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  • The Zen precept to “live as you are” means not to live as you wish but to follow the laws of nature.

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  • We have to become better acquainted with nature. At the same time, we have to realize that we ourselves are intrinsically part of nature. It has to sink in that the environment we live in on this earth is not our creation, but a gift. All beings whose life has arisen from nature, including us, can only survive in and with nature. This awareness needs to underlie all our progress and development.

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  • True, the longer I sat, the more my legs hurt, but in time I came to grasp the importance of this and of all else that happens in the course of sitting. Devoting oneself to sitting, getting used to sitting, and conquering the pain of sitting are all equally pointless. The only point of sitting is to accept unconditionally each moment as it occurs. This is the lesson of “just sitting” that I had absorbed after one year.

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  • I found great freedom in this way. Freedom in Zen means liberation from self-interest, from the insistent voice that says “I, me, my.” Liberation not from any external circumstance but from a host of internal mental or psychological states, including desire: herein lies genuine, untrammeled freedom. This insight is nothing I stumbled on myself, but a truth that has been transmitted ceaselessly down the ages from ancient India, the cradle of Buddhism.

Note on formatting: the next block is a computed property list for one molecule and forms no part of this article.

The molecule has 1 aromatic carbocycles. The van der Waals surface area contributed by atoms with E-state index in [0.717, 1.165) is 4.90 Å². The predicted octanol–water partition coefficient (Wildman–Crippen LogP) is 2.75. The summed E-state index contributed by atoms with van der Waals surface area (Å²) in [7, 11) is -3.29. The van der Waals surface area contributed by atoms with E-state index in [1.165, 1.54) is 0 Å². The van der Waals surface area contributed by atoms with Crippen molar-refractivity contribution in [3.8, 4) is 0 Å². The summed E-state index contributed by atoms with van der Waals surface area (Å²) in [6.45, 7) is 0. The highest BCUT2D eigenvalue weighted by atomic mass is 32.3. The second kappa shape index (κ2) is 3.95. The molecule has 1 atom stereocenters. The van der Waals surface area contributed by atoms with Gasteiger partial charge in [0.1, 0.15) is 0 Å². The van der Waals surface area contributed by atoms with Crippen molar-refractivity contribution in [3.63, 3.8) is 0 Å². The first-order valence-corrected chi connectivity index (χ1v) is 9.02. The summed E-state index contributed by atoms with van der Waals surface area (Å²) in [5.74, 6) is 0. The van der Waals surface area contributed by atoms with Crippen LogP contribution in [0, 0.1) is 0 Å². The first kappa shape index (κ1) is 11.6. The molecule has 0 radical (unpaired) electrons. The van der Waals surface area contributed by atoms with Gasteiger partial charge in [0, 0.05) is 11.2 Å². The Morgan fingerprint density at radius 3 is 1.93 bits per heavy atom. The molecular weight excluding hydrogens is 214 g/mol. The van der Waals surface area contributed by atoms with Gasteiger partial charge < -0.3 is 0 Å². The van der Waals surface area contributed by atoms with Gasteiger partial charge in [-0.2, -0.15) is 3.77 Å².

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  • Wrapped up in the routines of our daily lives, we let them slide by unnoticed. But I believe that hidden in these ordinary, unremarkable routines of life is a great truth that requires our attention.

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  • By contemplating life as it is, stripped of all extraneous added value, I found I could let go of a myriad of things that had been gnawing at my mind. Through the prosaic repetition of Eiheiji’s exacting daily routines for washing the face, eating, defecating, and sleeping, this is the answer that I felt in my bones: accept unconditionally the fact of your life and treasure each moment of each day.

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  • When packing to come to Eiheiji, the cloths were overlapped to form the character for “enter” (入), but on leaving they were reversed to form the character for “person” (人). As I wrapped the packs I wondered: had I at last become a person?

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  • As I stood there with my two feet planted on the ground and looked around, a thought came to my mind: zero. I had nothing. But it was a wonderfully refreshing feeling. This was a zero that would turn into a one, then a two. Beyond that, I could see it turning into a three, a four, a five, even a six. I embraced the sensation of zero and took a deep breath, rejoicing physically in the liberation of being stone broke.

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  • At that moment I understood the meaning of spring for the very first time. I had been alive for thirty years, and all that time I’d been caught up in an urgent search for meaning. Now, here, finally, I knew the meaning of spring. That was enough. I didn’t need anything else.